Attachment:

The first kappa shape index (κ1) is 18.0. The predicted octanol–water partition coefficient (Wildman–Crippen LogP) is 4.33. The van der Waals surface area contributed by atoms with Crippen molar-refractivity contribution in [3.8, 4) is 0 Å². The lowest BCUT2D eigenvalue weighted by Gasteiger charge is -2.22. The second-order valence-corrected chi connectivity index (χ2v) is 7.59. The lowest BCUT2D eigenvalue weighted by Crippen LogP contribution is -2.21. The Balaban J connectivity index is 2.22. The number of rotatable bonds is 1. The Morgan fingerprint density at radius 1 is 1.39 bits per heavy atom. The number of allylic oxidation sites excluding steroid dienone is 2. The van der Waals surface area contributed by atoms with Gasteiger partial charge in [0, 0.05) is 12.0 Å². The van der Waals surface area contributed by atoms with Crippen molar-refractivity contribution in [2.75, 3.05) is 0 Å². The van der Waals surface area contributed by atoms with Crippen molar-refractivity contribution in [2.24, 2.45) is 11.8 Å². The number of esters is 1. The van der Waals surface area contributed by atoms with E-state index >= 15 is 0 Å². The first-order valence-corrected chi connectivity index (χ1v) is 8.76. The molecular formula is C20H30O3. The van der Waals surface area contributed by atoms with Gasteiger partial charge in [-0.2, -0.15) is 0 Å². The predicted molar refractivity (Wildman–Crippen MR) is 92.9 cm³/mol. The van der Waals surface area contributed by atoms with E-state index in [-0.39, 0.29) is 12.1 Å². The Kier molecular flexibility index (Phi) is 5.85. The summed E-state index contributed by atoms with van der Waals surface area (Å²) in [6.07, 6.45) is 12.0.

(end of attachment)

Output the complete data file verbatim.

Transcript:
The first kappa shape index (κ1) is 18.0. The predicted octanol–water partition coefficient (Wildman–Crippen LogP) is 4.33. The van der Waals surface area contributed by atoms with Crippen molar-refractivity contribution in [3.8, 4) is 0 Å². The lowest BCUT2D eigenvalue weighted by Gasteiger charge is -2.22. The second-order valence-corrected chi connectivity index (χ2v) is 7.59. The lowest BCUT2D eigenvalue weighted by Crippen LogP contribution is -2.21. The Balaban J connectivity index is 2.22. The number of rotatable bonds is 1. The Morgan fingerprint density at radius 1 is 1.39 bits per heavy atom. The number of allylic oxidation sites excluding steroid dienone is 2. The van der Waals surface area contributed by atoms with Gasteiger partial charge in [0, 0.05) is 12.0 Å². The van der Waals surface area contributed by atoms with Crippen molar-refractivity contribution in [2.75, 3.05) is 0 Å². The van der Waals surface area contributed by atoms with Crippen molar-refractivity contribution in [2.24, 2.45) is 11.8 Å². The number of esters is 1. The van der Waals surface area contributed by atoms with E-state index >= 15 is 0 Å². The first-order valence-corrected chi connectivity index (χ1v) is 8.76. The molecular formula is C20H30O3. The van der Waals surface area contributed by atoms with Gasteiger partial charge in [-0.2, -0.15) is 0 Å². The predicted molar refractivity (Wildman–Crippen MR) is 92.9 cm³/mol. The van der Waals surface area contributed by atoms with E-state index in [-0.39, 0.29) is 12.1 Å². The Kier molecular flexibility index (Phi) is 5.85. The summed E-state index contributed by atoms with van der Waals surface area (Å²) in [6.07, 6.45) is 12.0.